Mexico is the perfect destination from which to explore other Central and South American countries. Travel down to the jungles and volcanoes of Costa Rica and then further down to the Andes mountains and Incan structures of Peru.


Mexican Culture

Mexico City is the home of many iconic cultural sites including Frida Khalo’s blue house and the Palace of Fine Arts where the work of her husband, Digeo Rivera, and other artists, can be viewed. You can also visit the historic Zocalo plaza, parts of which date back to the Aztec era, and the National Archeological Museum where artifacts from Mayan culture can be viewed. Another Mexican locations famed for its cultural significance is Guadalajara, the birthplace of mariachi music.


Hiking and Rock Climbing

There are plenty of excellent hiking, trekking, and mountain climbing destinations available in Mexico. Pico de Orizaba is Mexico’s highest peak, followed by the active volcano Popocatepetl, and Iztaccihuatl, its twin, which is dormant. Some popular rock climbing destinations include El Potrero Chico.


Whale Spotting

On the other side of the Caribbean coast, Baja California is a peninsula bordered by the Pacific Ocean. One of the main reasons to visit this location is the annual visit of grey whales from Arctic regions. The best months for whale spotting are from January to March. There are, of course, many other reasons to visit Baja California such as surfing and to explore the natural rocky landscape.


Cultural Immersion

Engaging intimately with a new context teaches not only global awareness but adaptability and critical thinking, skills highly valued in the modern marketplace. Local and cultural immersion is encouraged on all our programs around the world, and is also one of the most enjoyable aspects of your experience. Luckily, there are many activities you can get involved with in your free time, or before and after your program. On our community programs the focus is on cultural topics, while on marine or wildlife programs the emphasis is more on the environmental element. Use your evenings and weekends to explore diverse and eclectic topics like Theravada Buddhism in Laos or how plastic pollution and climate change affects Indian Ocean coral.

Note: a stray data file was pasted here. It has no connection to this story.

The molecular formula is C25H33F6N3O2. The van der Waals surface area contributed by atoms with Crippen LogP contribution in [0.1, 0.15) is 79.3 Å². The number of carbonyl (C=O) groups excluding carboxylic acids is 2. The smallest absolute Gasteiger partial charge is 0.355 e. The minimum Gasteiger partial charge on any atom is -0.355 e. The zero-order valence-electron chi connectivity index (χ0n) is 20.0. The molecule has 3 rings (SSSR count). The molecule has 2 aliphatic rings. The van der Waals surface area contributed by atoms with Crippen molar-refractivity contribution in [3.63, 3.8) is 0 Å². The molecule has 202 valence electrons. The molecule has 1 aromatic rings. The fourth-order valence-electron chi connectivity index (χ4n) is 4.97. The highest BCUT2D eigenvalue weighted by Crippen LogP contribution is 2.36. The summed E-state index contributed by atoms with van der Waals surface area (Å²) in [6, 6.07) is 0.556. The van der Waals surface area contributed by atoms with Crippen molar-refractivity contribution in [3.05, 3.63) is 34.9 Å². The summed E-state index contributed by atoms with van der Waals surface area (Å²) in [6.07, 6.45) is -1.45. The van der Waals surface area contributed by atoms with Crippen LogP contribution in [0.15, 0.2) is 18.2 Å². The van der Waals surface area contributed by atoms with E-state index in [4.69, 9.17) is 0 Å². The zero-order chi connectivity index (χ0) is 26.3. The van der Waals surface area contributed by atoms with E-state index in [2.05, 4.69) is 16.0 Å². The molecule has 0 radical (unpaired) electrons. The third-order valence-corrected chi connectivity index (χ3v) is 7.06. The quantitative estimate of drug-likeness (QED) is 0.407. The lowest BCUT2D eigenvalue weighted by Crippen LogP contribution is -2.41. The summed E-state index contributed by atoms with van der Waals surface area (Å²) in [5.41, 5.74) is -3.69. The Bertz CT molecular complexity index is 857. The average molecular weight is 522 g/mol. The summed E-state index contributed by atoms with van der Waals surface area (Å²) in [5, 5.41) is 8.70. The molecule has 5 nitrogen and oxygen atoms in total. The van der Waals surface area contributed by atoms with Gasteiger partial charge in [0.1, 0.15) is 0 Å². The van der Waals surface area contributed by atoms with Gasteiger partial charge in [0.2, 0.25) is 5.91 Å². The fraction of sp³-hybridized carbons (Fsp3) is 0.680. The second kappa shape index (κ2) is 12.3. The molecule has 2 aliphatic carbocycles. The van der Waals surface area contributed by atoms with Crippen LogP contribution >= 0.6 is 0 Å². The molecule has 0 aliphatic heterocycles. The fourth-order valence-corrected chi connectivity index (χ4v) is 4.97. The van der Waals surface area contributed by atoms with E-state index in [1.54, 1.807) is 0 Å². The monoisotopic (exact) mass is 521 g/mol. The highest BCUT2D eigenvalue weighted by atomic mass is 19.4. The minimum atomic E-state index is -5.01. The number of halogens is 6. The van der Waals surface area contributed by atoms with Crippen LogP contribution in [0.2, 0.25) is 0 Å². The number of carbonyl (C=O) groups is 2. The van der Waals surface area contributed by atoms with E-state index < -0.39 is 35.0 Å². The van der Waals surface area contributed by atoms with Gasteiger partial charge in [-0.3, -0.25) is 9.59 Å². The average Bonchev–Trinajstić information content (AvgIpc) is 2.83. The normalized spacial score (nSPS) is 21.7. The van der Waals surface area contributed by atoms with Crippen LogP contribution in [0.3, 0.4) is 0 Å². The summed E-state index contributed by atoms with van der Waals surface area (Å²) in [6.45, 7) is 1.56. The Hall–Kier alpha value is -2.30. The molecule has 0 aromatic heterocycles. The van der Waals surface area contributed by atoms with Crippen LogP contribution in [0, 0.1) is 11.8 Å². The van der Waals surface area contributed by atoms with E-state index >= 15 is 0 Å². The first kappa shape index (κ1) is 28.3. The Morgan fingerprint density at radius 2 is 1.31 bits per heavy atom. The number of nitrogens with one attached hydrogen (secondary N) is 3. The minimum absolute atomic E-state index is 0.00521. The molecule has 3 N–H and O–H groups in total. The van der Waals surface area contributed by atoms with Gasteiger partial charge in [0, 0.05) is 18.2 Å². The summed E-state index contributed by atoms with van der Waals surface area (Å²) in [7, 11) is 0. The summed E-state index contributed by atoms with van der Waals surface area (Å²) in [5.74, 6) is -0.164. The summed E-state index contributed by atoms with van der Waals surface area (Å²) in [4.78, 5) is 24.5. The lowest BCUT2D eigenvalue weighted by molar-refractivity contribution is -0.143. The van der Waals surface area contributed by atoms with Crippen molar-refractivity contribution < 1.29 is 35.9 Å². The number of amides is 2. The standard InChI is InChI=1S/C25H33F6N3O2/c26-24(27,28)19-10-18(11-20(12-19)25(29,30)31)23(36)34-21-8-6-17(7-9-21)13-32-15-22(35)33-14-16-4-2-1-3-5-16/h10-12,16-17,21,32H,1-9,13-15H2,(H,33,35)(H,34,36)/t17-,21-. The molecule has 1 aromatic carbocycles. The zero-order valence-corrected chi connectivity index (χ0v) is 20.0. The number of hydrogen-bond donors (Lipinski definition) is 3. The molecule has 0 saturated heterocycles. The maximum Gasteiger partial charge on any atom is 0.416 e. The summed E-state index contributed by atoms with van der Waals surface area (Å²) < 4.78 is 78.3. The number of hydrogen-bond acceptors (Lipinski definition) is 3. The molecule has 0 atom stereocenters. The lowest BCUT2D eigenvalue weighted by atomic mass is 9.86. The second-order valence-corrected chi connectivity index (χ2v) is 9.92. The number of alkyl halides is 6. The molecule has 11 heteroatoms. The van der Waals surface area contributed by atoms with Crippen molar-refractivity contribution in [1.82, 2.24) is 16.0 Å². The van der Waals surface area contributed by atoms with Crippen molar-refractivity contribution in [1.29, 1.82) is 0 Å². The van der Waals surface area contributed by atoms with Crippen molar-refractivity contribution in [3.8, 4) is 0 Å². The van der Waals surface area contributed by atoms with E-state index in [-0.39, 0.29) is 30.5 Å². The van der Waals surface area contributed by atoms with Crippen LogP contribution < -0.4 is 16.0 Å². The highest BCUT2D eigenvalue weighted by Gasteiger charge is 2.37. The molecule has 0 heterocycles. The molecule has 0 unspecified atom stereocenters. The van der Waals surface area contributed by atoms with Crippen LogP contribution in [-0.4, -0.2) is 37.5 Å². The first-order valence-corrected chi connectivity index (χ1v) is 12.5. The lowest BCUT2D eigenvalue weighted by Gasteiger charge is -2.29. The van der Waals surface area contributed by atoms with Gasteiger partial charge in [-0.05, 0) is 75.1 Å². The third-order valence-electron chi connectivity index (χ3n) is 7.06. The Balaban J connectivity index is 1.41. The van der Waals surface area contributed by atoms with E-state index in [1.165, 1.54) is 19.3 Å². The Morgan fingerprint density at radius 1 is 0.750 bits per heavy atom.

Festivals


  • January: Christmas continues until the sixth of January in Mexico. On this day every year, the largely Catholic population celebrates el Día de Reyes, the Day of the Three Kings. Traditionally Christmastime presents are open on this day.

  • April: The traditionally Catholic holidays of Holy Week and Easter are honoured with parades through the streets, attending mass at the local cathedral, and quiet meals with family.

  • May: On the fifth of May, Mexico celebrates its independence day, Cinco de Mayo. Parades and feasts featuring national favourites like the Jarabe Tapatío dance and black bean tamales with mole sauce are popular.

  • November: The iconic Día de Muertos, or Day of the Dead, is celebrated each year on the 2nd of November. While this is considered a Catholic holiday it incorporates indigenous customs that are much older.

  • December: As a mainly Catholic country, Christmas is celebrated with great fanfare throughout Mexico. For nine nights up until Christmas Day children travel door-to-door singly a traditional song. The activity and song is known as posadas and represents the story of the parents of the Christ asking for shelter. Nativity scenes are more popular than Christmas trees in Mexico.


Music

Probably the most easily identifiable Mexican style of music is the Mariachi band, featuring guitars, violins and trumpets. This form of music is actually more unique to a specific region of Mexico, Guadalajara, and only evolved later in the 18th century. It is difficult to separate out the colonialist influences from the indigenous influences, but what is known is that Mayan cultures did have bands featuring among other instruments, drums, trumpets, and maracas. There are many usually opportunities to watch Mariachi bands perform during your time in Mexico.